Wednesday, 29 January 2014

Akagera National Park, Rwanda

In what was turning out to be a very expensive day the park authorities relieved us of $320us for our 3 nights stay in the Akagera National Park.

Bearing in mind that this is camping in a park with little or no infrastructure, which is in dire need of visitor numbers and with only a limited selection of animals to see.  That is expensive.

The roads leading to the park had been slowly deteriorating since we turned of the tarmac of Route 2b.  Many of the villages in this area are populated by refugees who fled into the Akagera park trying to get away from the genocide.  They had then been cleared from the park, as the govt tried to re-establish the reserve.s They are the poorest looking village we passed through in Rwanda, even with their shiny new looking water pumps.

We were told by the wardens at the park gate where we could camp - one of the few sites was off limits due to an elephant in musth which had been causing problems.  So we headed for the nearest site on the worst roads we have seen to date.

We were the only campers, in fact it appeared that we were the only visitors to the park.  In our time there we only saw three or four other vehicles and they all seemed to be park staff.  The campsite is basic, a long drop toilet, NO water, a rondavel for sheltering in, and...... well that's all.  This park has nothing other than wild landscapes, great views, nice animals and peace perfect peace.

Sunrise in the Akagera National Park, Rwanda
We pitched our tent and headed down from the campsite (which is high on a hilltop) towards the lake side.  Battling with the rocks, pot holes and tsetse flies all the way.  There are some hippo in the lake and lots of signs of elephants, but we weren't lucky enough to spot any.  There are various antelopes around so we assume there are some big predators too - again we weren't lucky enough to see any.

Back at camp for a dinner cooked in the rondavel and an early night to escape the mossies.

Camping in the Akagera National Park, Rwanda

Wow expensive hotel!

The Guest Lux decided to charge us $218us for our one night and two meals; which seemed a little expensive.  Anyway the food was pretty good, the bed was comfy and we didn't have any real complaints.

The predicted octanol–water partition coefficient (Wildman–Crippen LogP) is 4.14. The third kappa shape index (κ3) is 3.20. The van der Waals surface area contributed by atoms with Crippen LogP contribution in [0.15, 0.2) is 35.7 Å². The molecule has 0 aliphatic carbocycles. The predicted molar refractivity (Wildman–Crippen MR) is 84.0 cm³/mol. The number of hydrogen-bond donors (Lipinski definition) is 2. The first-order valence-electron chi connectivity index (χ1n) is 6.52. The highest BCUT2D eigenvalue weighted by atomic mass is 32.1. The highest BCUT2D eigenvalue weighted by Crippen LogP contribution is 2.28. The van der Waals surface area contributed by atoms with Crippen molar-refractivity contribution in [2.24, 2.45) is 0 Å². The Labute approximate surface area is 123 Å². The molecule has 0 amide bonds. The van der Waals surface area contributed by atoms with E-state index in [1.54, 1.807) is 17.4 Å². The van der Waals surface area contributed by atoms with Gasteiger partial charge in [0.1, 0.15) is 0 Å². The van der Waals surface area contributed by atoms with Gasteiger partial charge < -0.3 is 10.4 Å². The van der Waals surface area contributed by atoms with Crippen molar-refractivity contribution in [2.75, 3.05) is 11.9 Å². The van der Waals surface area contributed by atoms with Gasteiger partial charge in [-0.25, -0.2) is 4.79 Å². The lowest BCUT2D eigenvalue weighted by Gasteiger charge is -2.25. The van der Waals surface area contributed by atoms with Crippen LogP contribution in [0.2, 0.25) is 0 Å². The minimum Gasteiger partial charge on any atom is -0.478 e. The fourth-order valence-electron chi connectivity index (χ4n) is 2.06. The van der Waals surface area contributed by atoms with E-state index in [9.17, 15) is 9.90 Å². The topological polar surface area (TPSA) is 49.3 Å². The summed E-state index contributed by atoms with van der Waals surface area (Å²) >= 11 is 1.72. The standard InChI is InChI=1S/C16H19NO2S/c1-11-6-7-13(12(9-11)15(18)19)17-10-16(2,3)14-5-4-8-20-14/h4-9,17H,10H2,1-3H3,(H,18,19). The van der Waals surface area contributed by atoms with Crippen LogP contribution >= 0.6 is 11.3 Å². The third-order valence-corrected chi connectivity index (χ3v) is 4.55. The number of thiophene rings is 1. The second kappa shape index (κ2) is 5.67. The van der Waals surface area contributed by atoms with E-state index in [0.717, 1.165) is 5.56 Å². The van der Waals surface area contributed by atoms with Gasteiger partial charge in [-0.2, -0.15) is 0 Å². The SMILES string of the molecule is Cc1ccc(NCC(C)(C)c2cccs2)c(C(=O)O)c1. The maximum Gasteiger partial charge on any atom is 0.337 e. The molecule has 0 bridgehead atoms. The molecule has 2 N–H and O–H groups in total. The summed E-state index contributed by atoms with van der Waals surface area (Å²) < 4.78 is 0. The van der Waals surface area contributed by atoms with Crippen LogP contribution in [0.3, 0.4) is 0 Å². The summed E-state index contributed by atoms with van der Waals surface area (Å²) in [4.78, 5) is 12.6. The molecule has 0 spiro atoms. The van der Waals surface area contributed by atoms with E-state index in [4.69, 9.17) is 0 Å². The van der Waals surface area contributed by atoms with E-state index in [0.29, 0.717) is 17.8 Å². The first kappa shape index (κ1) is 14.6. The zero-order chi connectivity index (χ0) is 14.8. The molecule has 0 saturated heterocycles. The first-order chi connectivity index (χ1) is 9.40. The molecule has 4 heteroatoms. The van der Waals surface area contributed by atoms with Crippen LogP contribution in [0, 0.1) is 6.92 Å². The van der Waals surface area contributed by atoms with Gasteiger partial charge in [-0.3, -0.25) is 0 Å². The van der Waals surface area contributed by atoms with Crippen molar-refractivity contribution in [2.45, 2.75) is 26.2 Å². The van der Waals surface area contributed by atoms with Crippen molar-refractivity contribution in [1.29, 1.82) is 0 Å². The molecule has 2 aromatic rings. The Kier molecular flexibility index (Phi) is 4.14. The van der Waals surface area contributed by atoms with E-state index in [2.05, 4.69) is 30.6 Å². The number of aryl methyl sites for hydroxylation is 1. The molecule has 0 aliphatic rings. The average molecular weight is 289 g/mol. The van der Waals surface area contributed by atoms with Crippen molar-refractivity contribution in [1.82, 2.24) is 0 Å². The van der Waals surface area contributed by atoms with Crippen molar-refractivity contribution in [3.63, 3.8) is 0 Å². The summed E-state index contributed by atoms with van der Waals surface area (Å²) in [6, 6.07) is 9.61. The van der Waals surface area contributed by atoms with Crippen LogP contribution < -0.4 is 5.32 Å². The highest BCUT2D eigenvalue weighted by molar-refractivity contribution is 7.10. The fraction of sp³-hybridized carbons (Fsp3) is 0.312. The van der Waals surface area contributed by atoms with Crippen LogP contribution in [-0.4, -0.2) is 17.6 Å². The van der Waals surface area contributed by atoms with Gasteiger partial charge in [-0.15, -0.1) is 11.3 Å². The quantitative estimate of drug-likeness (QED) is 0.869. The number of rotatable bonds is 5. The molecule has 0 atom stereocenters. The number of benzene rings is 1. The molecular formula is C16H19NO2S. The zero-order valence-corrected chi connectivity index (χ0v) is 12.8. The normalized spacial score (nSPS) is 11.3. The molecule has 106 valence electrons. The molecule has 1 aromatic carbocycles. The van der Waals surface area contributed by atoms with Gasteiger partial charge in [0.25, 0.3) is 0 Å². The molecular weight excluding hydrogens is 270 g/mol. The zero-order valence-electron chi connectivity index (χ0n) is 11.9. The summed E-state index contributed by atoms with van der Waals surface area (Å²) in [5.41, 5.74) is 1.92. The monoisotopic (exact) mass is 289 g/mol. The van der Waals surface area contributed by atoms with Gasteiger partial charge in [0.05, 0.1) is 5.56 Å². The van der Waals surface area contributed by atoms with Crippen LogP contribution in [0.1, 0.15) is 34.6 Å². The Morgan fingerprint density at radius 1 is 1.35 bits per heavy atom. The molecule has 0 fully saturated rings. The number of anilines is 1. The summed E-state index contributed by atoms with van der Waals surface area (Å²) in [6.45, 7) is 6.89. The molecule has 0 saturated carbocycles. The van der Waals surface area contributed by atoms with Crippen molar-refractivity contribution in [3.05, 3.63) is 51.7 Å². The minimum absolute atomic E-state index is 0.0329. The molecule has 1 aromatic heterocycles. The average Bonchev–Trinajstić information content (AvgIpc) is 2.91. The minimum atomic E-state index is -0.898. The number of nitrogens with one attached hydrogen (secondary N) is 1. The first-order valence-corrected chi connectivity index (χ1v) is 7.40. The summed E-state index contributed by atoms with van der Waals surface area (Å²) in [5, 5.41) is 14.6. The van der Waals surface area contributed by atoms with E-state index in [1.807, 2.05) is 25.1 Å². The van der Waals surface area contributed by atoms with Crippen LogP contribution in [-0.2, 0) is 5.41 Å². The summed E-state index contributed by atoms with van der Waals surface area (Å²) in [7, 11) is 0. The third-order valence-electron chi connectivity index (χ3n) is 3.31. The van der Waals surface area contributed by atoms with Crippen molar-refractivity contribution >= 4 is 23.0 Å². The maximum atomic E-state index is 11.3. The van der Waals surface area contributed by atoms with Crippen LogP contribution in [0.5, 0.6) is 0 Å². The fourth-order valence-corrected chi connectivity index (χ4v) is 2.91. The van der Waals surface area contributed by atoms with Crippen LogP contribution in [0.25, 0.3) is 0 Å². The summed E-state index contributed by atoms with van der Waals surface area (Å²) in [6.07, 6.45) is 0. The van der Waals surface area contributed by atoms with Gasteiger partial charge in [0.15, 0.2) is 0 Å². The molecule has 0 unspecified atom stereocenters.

Balcony at the Kigali Guest Lux

We did a quick shop at local supermarket - where a nice young chap helped carry our stuff back to our car.  He had just returned to Rwanda from Uganda, after his family fled there during the genocide.  We can only try to imagine what it's like to be displaced for 18 years.  Hopefully he is part of a generation that won't allow things to degenerate in the future.

We managed to get out of Kigali pretty easily, following the road out past the airport.  The same airport we had fleetingly visited a couple of weeks ago.  The overall impression of Kigali is pretty positive - it seems well ordered, fairly clean and tidy, the roads are pretty good, the buildings are in good repair- I imagine that a lot of foreign investment has taken place in the years following the trouble, no doubt much of it guilt money from the international community who failed to do anything to stop the violence.

Kigali Genocide Museum

It's understated, simple and horrifying.

The children's room is simply heartbreaking.

On to Kigali

Feeling refreshed after our few day's R&R at Nyungwe, it was time to hit the road to Kigali.

On the road out of Nyungwe

As I've mentioned before, I never thought I would visit Rwanda never mind Kigali whose name conjures up images of hell.  It seems so strange driving through this beautiful and peaceful country passing smiling people and colourful farms and villages, that the worst atrocities since the holocaust took place here.  What on earth happened?

My holiday reading of An Ordinary Man (the book later made into the film Hotel Rwanda) is making the horror all the more real and making the juxtaposition all the more stark when looking out at the countryside. I have to say that I am not in a very positive frame of mind when we hit the outskirts of the city.